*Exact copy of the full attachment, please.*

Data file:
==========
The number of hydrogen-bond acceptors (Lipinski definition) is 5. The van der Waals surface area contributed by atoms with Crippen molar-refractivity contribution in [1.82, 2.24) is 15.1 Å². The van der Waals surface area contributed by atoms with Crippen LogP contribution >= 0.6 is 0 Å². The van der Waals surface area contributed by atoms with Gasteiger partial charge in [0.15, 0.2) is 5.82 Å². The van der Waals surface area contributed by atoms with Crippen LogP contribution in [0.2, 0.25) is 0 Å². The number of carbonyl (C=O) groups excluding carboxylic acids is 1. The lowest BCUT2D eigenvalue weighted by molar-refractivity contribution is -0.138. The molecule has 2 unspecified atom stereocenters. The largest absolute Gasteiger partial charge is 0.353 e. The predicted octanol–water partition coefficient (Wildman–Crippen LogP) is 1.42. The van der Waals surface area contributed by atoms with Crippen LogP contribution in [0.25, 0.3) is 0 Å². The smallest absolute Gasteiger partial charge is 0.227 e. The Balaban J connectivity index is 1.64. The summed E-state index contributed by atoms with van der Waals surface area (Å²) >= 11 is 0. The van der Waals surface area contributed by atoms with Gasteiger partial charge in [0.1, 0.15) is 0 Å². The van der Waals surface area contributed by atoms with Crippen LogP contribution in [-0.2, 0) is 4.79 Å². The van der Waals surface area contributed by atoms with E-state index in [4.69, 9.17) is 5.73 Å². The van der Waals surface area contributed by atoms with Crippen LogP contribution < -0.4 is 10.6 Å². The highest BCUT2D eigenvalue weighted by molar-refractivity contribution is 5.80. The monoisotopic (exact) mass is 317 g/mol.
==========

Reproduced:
The number of hydrogen-bond acceptors (Lipinski definition) is 5. The van der Waals surface area contributed by atoms with Crippen molar-refractivity contribution in [1.82, 2.24) is 15.1 Å². The van der Waals surface area contributed by atoms with Crippen LogP contribution >= 0.6 is 0 Å². The van der Waals surface area contributed by atoms with Gasteiger partial charge in [0.15, 0.2) is 5.82 Å². The van der Waals surface area contributed by atoms with Crippen LogP contribution in [0.2, 0.25) is 0 Å². The number of carbonyl (C=O) groups excluding carboxylic acids is 1. The lowest BCUT2D eigenvalue weighted by molar-refractivity contribution is -0.138. The molecule has 2 unspecified atom stereocenters. The largest absolute Gasteiger partial charge is 0.353 e. The predicted octanol–water partition coefficient (Wildman–Crippen LogP) is 1.42. The van der Waals surface area contributed by atoms with Crippen LogP contribution in [0.25, 0.3) is 0 Å². The smallest absolute Gasteiger partial charge is 0.227 e. The Balaban J connectivity index is 1.64. The summed E-state index contributed by atoms with van der Waals surface area (Å²) >= 11 is 0. The van der Waals surface area contributed by atoms with Gasteiger partial charge in [0.1, 0.15) is 0 Å². The van der Waals surface area contributed by atoms with Crippen LogP contribution in [-0.2, 0) is 4.79 Å². The van der Waals surface area contributed by atoms with E-state index in [4.69, 9.17) is 5.73 Å². The van der Waals surface area contributed by atoms with Crippen LogP contribution < -0.4 is 10.6 Å². The highest BCUT2D eigenvalue weighted by molar-refractivity contribution is 5.80. The monoisotopic (exact) mass is 317 g/mol.